Other agricultural branches such as pisciculture, horticulture, and apiculture also require equal and vital attention. Being one of the top 10 countries for honey production in the world, Indian honey has a high demand in the international market. In this context, Prime Minister Narendra Modi announced Sweet Revolution or Mithi Kranthi to revitalize and enhance honey production through beekeeping.

Sweet Revolution or Mithi Kranthi

So far, the scheme has created more than 10,000 new employment opportunities and 25,000 additional days for honey extraction and fabrication of bee boxes. The KVIC provides the farmers with practical training on examining bee colonies; identify and manage bee enemies, diseases, and bee colonies throughout the year; provide equipment for apiculture, honey extraction, and wax purification. Jharkhand is the target state under the project due to its favourable climate and 30% forest area, which is suitable for honey production. By 2022, the project aims to bring Jharkhand to the list of developed states in the country. 

Sweet Revolution or Mithi Kranthi

The Sweet Revolution or Honey Mission is a project to increase the production of quality honey and other beehive products through scientific methods. The Mission, announced in 2016, also focuses on doubling the income of the farmers by 2024. It was formally launched by the Khadi and Village Industries Commission (KVIC) in 2017. Under the Atma Nirbhar Bharat Abhiyan, the initiative allotted ₹500 cores for beekeeping, wherein farmers growing crops such as fruits, vegetables, pulses, cereals, etc., that make good hosts for bees and help in pollination, can opt for beekeeping which can generate additional income apart from the main crops they produce. Along with increasing the income of farmers, crop production can be increased by 15%. As part of the National Beekeeping and Honey Mission, the National Bee Board, a body that works on research and development, production of honey bee colonies, etc., has created four modules for the training program under the Mission. Around 30 lakh farmers have undergone training in beekeeping. Besides farmers, the Mission targets creating employment for Adivasis, unemployed youth, and women while also increasing honey production in the country. 

Impact and Challenges of Honey Production

Beekeeping is one of the world’s oldest occupations and is also expensive. Locally produced honey can be costlier, but it doesn’t spoil easily and has many health benefits such as soothing coughs, boosting memory, treating wounds, etc. The wax produced through beekeeping can be used for manufacturing cosmetics and candles. Other products produced by bees, such as pollen, propolis, royal jelly, and bee venom, can have great economic benefits. As the bees help in pollination, it makes plants healthy and benefits agriculture. New innovative technology and methods can help in boosting high-quality honey production.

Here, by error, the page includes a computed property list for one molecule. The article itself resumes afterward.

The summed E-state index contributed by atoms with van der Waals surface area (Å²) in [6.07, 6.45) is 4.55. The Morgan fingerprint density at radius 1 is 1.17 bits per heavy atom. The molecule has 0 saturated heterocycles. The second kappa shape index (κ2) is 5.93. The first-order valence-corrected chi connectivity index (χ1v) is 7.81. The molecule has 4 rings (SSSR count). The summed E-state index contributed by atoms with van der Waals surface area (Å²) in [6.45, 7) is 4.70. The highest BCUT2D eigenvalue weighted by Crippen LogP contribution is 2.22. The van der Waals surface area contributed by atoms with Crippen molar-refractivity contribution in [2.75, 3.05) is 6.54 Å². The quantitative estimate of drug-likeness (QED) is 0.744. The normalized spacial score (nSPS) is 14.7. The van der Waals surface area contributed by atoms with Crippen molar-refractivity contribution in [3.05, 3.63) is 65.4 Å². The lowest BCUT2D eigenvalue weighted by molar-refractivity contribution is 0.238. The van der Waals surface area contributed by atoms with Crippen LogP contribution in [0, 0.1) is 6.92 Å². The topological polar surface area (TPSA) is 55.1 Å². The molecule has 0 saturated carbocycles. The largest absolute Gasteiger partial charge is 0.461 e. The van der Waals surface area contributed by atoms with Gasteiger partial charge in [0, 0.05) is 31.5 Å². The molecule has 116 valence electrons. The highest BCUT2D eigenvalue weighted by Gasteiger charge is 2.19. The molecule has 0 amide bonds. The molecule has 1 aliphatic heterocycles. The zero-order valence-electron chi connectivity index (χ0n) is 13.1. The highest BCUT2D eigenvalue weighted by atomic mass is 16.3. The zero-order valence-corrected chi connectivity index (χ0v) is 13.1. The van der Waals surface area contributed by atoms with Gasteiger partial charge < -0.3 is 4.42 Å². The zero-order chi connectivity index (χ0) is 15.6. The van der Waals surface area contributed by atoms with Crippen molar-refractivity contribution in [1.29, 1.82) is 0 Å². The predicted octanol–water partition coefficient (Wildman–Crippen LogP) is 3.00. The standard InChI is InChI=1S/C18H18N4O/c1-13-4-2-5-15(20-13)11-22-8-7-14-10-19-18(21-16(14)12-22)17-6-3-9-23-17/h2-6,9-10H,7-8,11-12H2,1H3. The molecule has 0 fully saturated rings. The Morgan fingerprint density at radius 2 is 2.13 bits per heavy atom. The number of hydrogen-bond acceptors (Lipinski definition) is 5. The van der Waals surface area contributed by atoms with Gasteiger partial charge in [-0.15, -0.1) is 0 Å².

Organic products attract more consumers and have little impact on the environment. It also generates direct and indirect employment through allied activities for people, especially in rural areas. Since beekeeping is a profitable practice, it can ensure a stable income for women, especially in rural areas. Adopting technology like Flow Hive, a technique developed in Australia to collect honey on tap directly from their beehives could ease the process of gathering honey from hives. 

However, the sector faces many challenges which could be a threat to the bees and honey production. Current climate change conditions are affecting the temperature around the bees that determine their activity. Degradation of floral resources and the spread of diseases and parasites in bees can affect honey production. The application of insecticides to control insects and pests in large quantities can impact bees. While these insecticides are used for a short period to eliminate pesticides and other insects, in the long term, it affects hives, the long-term viability of bee colonies, and pollination. As more people are choosing organic products, the use of large-scale insecticides can affect the promotion of organic honey. 

Colony Collapse Disorder (CCD), a phenomenon that results in the disappearance of worker bees, is another risk factor in beekeeping. At times, dead bees are found in and around the hives. Poor nutrition, lack of genetic diversity, migratory bee-eaters which prey on the bees, and habitat loss can also affect bee colonies badly. The degradation of beehives could also result in the production of honey and the income of beekeepers. While adopting new technologies in beekeeping, many beekeepers find it difficult to afford new equipment because of their high prices. Lack of awareness on beekeeping and allied activities in other parts of the country is a challenge in implementing the Sweet Revolution.

India’s Honey Market